Rational emotive behaviour therapy (REBT) is effective in reducing distress in several target groups. No other study has tested the mental health effects on adolescents in a high school setting while expanding a Cognitive Behaviour-based therapy, REBT, into the concept of mental health literacy. The format of the ABC model, which is an important element of REBT, functioned as a working manual in and between three sessions. This study tested whether knowledge and practical use of the ABC model increased self-esteem and hope, and reduced symptoms of anxiety and depression, and dysfunctional thinking. Sixty-two high school students with subclinical levels of anxiety and depression were randomly allocated into three groups; three individual REBT sessions, or three individual attentional placebo (ATP) sessions or no sessions (control). However, dysfunctional thinking, self-esteem and hope were not measured in the control group. Repeated measures with ANOVA and t-tests were conducted. Both REBT and ATP significantly reduced symptoms of anxiety and depression, but only REBT was significantly different from the control group at the six-month follow-up. Only REBT significantly reduced dysfunctional thinking, and both REBT and ATP significantly increased self-esteem and hope. REBT had both an immediate and a long-term effect. The findings show the potential positive effects of educating well-documented psychological techniques as ordinary education in school. Further research might contribute to decide whether or not to change the school system by enclosing mental health literacy classes for all students.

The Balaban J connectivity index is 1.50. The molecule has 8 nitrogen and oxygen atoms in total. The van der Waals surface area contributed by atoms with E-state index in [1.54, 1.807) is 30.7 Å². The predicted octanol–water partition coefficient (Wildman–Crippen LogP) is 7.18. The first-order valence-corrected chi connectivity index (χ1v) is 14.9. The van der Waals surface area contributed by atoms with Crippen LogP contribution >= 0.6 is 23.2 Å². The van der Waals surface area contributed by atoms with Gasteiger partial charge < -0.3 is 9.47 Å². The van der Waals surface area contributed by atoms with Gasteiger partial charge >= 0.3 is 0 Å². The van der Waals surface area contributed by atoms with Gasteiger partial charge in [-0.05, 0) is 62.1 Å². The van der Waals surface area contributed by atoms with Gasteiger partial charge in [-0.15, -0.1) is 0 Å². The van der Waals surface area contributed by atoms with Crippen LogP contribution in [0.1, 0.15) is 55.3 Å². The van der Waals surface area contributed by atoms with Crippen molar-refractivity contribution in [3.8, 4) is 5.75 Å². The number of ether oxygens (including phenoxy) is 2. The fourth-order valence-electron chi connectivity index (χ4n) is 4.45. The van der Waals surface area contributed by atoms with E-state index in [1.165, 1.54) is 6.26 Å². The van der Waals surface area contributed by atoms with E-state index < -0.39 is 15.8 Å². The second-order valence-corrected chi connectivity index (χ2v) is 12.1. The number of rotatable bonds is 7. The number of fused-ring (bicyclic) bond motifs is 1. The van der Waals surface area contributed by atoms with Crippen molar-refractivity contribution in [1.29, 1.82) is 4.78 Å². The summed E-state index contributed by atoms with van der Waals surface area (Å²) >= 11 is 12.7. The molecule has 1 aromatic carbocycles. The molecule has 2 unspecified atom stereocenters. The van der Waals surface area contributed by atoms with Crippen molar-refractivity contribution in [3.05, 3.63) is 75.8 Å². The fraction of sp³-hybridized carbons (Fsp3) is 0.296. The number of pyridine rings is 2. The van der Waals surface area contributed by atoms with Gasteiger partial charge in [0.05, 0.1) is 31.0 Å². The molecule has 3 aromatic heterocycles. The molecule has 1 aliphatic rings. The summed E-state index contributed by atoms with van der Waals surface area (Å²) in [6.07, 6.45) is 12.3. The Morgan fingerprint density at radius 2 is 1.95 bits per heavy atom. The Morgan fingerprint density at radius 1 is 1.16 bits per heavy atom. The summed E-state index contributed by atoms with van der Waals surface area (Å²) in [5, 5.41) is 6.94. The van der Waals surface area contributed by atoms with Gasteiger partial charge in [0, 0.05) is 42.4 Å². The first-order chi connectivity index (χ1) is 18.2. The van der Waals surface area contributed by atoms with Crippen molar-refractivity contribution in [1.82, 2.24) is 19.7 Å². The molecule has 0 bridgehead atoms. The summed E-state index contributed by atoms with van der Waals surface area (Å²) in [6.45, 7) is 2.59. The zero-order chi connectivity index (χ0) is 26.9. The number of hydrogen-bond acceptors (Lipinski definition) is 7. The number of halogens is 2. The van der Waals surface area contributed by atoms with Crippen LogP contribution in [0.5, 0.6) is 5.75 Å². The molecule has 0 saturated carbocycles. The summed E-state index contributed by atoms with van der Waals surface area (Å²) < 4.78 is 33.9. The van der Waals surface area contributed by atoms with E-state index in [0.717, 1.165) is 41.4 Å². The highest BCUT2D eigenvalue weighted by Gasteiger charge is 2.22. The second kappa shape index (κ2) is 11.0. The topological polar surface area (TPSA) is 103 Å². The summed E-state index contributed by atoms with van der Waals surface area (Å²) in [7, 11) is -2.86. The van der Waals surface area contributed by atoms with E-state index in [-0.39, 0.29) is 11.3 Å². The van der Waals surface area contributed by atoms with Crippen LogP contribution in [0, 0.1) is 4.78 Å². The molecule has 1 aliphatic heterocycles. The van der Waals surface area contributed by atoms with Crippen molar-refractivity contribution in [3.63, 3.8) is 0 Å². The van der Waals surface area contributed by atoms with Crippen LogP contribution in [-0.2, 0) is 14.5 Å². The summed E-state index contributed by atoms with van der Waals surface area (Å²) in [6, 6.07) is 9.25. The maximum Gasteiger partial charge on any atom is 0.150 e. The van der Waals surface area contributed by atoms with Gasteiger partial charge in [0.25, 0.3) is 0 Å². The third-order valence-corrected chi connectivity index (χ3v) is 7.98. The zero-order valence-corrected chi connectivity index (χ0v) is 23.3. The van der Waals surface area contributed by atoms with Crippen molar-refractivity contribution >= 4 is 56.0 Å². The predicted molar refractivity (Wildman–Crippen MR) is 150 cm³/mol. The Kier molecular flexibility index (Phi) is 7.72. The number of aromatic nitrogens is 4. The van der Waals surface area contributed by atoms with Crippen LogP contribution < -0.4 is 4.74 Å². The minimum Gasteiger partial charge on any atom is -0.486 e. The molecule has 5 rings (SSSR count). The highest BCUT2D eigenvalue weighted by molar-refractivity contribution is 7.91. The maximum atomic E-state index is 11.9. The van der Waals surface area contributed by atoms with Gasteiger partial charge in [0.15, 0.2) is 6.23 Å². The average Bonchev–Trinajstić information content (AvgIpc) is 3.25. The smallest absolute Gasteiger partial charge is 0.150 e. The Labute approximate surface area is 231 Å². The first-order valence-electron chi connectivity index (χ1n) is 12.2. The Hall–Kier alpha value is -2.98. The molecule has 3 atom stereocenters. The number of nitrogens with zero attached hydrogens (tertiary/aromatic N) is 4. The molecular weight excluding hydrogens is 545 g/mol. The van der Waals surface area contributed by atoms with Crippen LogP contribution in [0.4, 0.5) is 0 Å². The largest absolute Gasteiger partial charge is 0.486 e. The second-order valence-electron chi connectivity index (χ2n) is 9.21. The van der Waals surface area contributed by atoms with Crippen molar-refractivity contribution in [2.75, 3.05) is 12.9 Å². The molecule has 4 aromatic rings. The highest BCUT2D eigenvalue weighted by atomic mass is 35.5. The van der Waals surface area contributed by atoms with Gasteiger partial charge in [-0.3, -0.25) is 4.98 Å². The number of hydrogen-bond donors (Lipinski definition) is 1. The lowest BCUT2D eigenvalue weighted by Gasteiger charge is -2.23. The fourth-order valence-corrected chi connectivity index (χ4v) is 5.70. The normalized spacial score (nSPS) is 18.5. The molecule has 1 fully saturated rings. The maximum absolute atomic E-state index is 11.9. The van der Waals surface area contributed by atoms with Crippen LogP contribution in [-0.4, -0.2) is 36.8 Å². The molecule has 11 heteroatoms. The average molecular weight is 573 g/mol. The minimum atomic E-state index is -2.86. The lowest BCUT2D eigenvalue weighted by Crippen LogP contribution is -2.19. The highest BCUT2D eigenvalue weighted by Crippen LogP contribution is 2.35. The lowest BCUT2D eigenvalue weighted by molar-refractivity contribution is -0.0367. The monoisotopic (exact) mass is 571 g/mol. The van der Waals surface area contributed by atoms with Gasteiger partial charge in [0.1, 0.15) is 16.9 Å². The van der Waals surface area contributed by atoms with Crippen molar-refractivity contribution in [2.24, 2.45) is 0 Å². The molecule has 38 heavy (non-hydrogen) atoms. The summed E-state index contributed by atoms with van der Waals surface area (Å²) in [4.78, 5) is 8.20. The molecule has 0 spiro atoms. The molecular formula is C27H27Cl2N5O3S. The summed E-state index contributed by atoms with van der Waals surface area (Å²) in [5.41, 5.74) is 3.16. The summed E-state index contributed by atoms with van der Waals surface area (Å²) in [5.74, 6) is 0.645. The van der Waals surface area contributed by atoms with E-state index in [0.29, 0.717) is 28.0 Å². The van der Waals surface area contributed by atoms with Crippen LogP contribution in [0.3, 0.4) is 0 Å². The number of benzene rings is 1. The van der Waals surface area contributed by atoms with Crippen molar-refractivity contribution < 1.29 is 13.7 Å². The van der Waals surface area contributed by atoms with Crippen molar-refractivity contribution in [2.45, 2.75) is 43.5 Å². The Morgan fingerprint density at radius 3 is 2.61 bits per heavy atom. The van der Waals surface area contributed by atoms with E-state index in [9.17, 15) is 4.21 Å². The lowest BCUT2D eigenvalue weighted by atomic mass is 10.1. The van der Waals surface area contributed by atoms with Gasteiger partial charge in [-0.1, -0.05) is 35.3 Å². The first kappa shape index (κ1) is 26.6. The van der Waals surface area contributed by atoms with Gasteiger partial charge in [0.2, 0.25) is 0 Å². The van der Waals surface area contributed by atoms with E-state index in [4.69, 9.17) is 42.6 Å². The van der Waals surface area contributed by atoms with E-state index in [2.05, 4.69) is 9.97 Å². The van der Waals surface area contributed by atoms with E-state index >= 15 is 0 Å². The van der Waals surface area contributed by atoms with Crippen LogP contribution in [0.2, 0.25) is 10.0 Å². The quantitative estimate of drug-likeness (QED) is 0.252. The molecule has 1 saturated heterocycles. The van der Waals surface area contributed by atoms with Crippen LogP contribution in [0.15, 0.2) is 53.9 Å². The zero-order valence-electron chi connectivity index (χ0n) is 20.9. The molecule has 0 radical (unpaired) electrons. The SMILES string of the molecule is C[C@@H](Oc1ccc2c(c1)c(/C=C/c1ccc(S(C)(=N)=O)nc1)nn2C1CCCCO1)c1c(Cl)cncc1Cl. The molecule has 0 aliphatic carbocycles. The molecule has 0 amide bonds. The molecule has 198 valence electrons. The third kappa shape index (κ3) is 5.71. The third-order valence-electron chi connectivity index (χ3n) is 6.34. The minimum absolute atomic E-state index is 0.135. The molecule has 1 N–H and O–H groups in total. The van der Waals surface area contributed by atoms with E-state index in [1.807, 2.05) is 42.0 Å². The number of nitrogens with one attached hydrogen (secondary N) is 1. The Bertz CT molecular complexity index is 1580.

Read the full paper: Sælid, G. A., & Nordahl, H. M. (2017). Rational emotive behaviour therapy in high schools to educate in mental health and empower youth health. A randomized controlled study of a brief intervention. Cognitive behaviour therapy, 46(3), 196-210. http://dx.doi.org/10.1080/16506073.2016.1233453
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